They say time speeds up as you age. Have you noticed how short a day can be now and things that happened a week ago could have been yesterday?
Well, that’s a mind thing. But recently, time actually sped up for the planet Earth.
You probably didn’t notice, but the Earth’s rotation has been slowing down. Until June, that is.
Earth recorded its shortest day on record, on June 29, completing one rotation in 1.59 milliseconds under 24 hours.
That’s not much, but it’s got scientists wondering, perplexed and a little worried. They aren’t exactly sure what is causing the slightly faster rotation but speculate it could be linked to climate change, tides, or even the Earth’s layers.
Irregular rotations create the need for something known as a leap second, a second added to the Coordinated Universal Time (UTC) that keeps our clocks as close to solar time - the movements of the Sun - as possible.
“If Earth’s fast rotation continues, it could lead to the introduction of the first-ever negative leap second,” a story published on the timeanddate website warned.
A negative leap second is a second taken away from atomic clocks.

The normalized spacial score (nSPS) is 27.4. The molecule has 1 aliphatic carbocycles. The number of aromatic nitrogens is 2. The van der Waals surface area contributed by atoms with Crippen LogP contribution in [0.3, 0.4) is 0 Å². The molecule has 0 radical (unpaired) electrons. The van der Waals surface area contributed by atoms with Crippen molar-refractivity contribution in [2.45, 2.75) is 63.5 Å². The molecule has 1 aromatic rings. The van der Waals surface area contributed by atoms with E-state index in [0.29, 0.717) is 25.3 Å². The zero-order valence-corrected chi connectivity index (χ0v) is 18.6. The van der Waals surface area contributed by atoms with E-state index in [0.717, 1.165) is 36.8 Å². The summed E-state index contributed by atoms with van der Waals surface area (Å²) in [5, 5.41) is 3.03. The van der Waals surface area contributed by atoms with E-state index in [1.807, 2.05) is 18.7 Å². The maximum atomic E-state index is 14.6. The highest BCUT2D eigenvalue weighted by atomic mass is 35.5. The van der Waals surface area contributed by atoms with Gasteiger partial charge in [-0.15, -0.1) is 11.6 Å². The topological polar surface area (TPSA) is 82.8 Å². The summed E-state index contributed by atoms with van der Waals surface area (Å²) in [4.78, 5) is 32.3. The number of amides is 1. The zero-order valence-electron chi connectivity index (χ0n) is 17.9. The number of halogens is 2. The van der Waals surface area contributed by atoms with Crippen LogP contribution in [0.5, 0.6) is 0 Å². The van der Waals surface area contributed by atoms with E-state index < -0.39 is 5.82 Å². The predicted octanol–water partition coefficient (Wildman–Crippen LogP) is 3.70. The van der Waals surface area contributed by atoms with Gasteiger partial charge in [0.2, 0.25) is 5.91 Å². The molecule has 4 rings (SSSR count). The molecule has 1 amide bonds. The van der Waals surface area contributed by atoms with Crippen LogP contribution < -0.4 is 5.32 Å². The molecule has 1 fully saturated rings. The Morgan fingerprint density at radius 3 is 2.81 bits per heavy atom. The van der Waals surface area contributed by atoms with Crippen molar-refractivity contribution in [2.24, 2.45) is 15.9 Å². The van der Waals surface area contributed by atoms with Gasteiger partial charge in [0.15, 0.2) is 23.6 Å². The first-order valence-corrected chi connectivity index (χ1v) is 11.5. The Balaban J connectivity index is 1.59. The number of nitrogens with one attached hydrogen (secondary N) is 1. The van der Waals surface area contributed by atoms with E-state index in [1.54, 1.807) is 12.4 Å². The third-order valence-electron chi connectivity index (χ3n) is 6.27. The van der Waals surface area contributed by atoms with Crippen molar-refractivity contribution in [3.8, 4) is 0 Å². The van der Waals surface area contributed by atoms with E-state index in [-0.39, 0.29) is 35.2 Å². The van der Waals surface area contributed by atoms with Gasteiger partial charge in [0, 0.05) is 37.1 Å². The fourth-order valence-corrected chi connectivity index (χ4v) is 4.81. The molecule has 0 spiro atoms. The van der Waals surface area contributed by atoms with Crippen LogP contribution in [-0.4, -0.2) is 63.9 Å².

“This would be required to keep civil time, which is based on the super-steady beat of atomic clocks, in step with solar time, which is based on the movement of the Sun.
“A negative leap second would mean that our clocks skip one second, which could create potential problems for IT systems,” the timeanddate story said.
Meta said in a blog post late last month that a negative leap second could have a “devastating effect”.
In part, that’s because some technological systems have a baked-in assumption that time moves only forward.
These IT systems are likely to have massive outages if their internal clocks ever need to move back to compensate for an irregularly fast rotation of the Earth.
“The impact of a negative leap second has never been tested on a large scale. It could have a devastating effect on the software relying on timers or schedulers,” Meta said.
“Introducing new leap seconds is a risky practice that does more harm than good. We believe it is time to introduce new technologies to replace it,” the post said.
In 2012, Reddit was inaccessible for up to 40 minutes after an outage caused by a leap second which confused the system’s timer.
“The leap second and the offset it creates cause issues all over the industry,” Meta wrote.
A group of scientists - Leonid Zotov, Christian Bizouard and Nikolay Sidorenkov - believe the irregular rotations are caused by the Chandler Wobble.
The Chandler wobble describes an irregular movement of Earth’s geographical poles across the globe's surface.
The melting and refreezing of ice caps on the world’s tallest mountains could be contributors. The phenomenon can be visualised by imagining a spinning figure skater slowing down when their arms are outstretched and speeding up as their arms are tucked in.
For further reading: 7news.com.au